I recently read an article in The Atlantic that described John F. Kennedy’s attempts to conceal his poor health during the feverishly contested fight for the Democratic nomination in 1960. Entitled “The Medical Ordeals of JFK”, it brings forward previously disclosed medical documents from 1955-1963 about Kennedy’s health in great detail. These records show that “during his presidency—and in particular during times of stress, such as the Bay of Pigs fiasco, in April of 1961, and the Cuban Missile Crisis, in October of 1962—Kennedy was taking steroids for his Addison’s disease; painkillers for his back; anti-spasmodics for his colitis; antibiotics for urinary-tract infections; antihistamines for allergies; and, on at least one occasion, an anti-psychotic for a severe mood change believed to have been brought on by the antihistamines”.

At the time very little of these conditions were known to the electorate. One imagines that Kennedy would have deemed widespread knowledge of his physical frailties as being detrimental to his bid to secure the nod for the Democratic nomination and consequentially, his running for Presidency. Despite any views or consensus that Kennedy was a good President one must consider the ethics of his choice to withhold this valuable information about him. It is my personal opinion that withholding this type of information is unethical and that is why I am addressing the issue of medical records.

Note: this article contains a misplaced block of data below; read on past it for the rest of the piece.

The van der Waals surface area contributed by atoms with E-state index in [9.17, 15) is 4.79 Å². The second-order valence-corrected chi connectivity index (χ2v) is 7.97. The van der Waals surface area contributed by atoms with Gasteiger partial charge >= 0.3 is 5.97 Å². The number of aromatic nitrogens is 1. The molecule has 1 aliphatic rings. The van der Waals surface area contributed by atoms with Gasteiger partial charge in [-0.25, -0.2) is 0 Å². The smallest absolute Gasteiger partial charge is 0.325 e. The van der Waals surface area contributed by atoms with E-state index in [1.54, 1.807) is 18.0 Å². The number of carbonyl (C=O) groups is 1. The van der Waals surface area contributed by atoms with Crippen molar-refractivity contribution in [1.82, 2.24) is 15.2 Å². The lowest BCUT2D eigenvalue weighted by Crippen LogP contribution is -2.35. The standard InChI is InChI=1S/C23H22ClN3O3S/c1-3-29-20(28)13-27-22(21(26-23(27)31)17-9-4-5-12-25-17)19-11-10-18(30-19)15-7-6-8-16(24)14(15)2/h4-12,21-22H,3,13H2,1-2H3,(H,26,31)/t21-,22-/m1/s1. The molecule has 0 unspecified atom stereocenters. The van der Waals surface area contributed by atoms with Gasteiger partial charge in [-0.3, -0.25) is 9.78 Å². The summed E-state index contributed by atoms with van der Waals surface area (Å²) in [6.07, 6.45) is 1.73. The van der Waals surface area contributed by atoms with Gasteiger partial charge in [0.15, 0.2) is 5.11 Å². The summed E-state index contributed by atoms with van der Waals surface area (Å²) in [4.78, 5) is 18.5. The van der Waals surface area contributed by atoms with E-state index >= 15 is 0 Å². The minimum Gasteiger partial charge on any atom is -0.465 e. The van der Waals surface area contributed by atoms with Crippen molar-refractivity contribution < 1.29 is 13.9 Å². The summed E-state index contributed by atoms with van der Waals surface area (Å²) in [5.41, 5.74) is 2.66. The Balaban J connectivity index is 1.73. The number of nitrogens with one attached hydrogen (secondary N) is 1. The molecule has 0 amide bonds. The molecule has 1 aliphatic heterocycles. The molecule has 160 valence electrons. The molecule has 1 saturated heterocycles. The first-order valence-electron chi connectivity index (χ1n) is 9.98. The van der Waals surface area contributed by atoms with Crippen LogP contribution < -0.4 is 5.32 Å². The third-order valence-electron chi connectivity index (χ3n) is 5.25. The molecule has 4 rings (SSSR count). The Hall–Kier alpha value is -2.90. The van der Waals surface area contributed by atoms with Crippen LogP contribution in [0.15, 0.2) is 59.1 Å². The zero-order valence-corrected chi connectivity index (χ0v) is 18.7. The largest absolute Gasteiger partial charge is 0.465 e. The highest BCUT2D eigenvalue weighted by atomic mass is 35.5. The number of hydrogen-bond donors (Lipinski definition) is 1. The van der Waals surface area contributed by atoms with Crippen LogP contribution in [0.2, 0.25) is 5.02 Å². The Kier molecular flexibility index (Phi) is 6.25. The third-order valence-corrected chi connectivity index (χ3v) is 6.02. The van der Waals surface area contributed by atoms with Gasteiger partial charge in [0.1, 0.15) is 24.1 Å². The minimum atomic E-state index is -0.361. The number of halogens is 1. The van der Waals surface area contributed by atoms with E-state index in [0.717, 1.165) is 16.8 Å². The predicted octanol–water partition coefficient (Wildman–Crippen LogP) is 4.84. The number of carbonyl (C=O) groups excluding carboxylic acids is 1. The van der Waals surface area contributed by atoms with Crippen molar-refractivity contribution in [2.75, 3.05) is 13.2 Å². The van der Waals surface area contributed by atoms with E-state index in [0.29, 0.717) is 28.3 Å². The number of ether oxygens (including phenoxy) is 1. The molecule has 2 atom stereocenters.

It is my belief that both physical and mental health play a vital role in a candidate’s ability to faithfully execute a position of high national office as well as their ability to make informed decisions. Right now Donald Trump’s mental health is being called into question and lest we forget Hillary Clinton’s fall on the campaign trail a few months prior.  I would propose that an independent, non-partisan medical evaluation of each candidate running for high public office be released to every citizen eligible to vote. It ought to be the well-informed opinion of each citizen to determine suitability for office even if their results return as medically damning. It’s just always a nice thing to be as informed as possible.